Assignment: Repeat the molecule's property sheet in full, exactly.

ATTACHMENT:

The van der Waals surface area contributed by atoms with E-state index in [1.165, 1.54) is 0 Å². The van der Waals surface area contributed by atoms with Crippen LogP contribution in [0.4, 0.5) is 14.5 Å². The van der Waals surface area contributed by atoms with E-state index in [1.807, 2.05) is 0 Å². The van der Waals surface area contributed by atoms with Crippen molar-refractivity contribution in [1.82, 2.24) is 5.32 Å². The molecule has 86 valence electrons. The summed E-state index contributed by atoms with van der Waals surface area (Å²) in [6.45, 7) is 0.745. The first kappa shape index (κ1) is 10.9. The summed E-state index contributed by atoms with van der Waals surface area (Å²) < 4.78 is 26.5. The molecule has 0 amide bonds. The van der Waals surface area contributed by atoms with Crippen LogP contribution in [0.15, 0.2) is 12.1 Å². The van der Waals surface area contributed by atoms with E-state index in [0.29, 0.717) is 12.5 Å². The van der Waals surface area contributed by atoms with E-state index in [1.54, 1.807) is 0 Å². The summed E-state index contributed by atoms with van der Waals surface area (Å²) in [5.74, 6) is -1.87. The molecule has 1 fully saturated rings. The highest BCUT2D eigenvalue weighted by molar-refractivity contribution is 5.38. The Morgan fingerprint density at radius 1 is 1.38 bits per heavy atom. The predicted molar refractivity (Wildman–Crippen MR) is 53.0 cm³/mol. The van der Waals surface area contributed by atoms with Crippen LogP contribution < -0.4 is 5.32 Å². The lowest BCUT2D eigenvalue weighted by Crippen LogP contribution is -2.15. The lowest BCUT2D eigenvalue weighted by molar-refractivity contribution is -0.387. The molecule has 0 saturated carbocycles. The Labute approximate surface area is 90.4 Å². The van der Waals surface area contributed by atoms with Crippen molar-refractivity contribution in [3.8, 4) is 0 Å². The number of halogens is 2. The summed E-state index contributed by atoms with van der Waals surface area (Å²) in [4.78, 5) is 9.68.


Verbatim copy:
The van der Waals surface area contributed by atoms with E-state index in [1.165, 1.54) is 0 Å². The van der Waals surface area contributed by atoms with Crippen LogP contribution in [0.4, 0.5) is 14.5 Å². The van der Waals surface area contributed by atoms with E-state index in [1.807, 2.05) is 0 Å². The van der Waals surface area contributed by atoms with Crippen molar-refractivity contribution in [1.82, 2.24) is 5.32 Å². The molecule has 86 valence electrons. The summed E-state index contributed by atoms with van der Waals surface area (Å²) in [6.45, 7) is 0.745. The first kappa shape index (κ1) is 10.9. The summed E-state index contributed by atoms with van der Waals surface area (Å²) < 4.78 is 26.5. The molecule has 0 amide bonds. The van der Waals surface area contributed by atoms with Crippen LogP contribution in [0.15, 0.2) is 12.1 Å². The van der Waals surface area contributed by atoms with E-state index in [0.29, 0.717) is 12.5 Å². The van der Waals surface area contributed by atoms with E-state index in [1.54, 1.807) is 0 Å². The summed E-state index contributed by atoms with van der Waals surface area (Å²) in [5.74, 6) is -1.87. The molecule has 1 fully saturated rings. The highest BCUT2D eigenvalue weighted by molar-refractivity contribution is 5.38. The Morgan fingerprint density at radius 1 is 1.38 bits per heavy atom. The predicted molar refractivity (Wildman–Crippen MR) is 53.0 cm³/mol. The van der Waals surface area contributed by atoms with Crippen LogP contribution < -0.4 is 5.32 Å². The lowest BCUT2D eigenvalue weighted by Crippen LogP contribution is -2.15. The lowest BCUT2D eigenvalue weighted by molar-refractivity contribution is -0.387. The molecule has 0 saturated carbocycles. The Labute approximate surface area is 90.4 Å². The van der Waals surface area contributed by atoms with Crippen molar-refractivity contribution in [3.8, 4) is 0 Å². The number of halogens is 2. The summed E-state index contributed by atoms with van der Waals surface area (Å²) in [4.78, 5) is 9.68.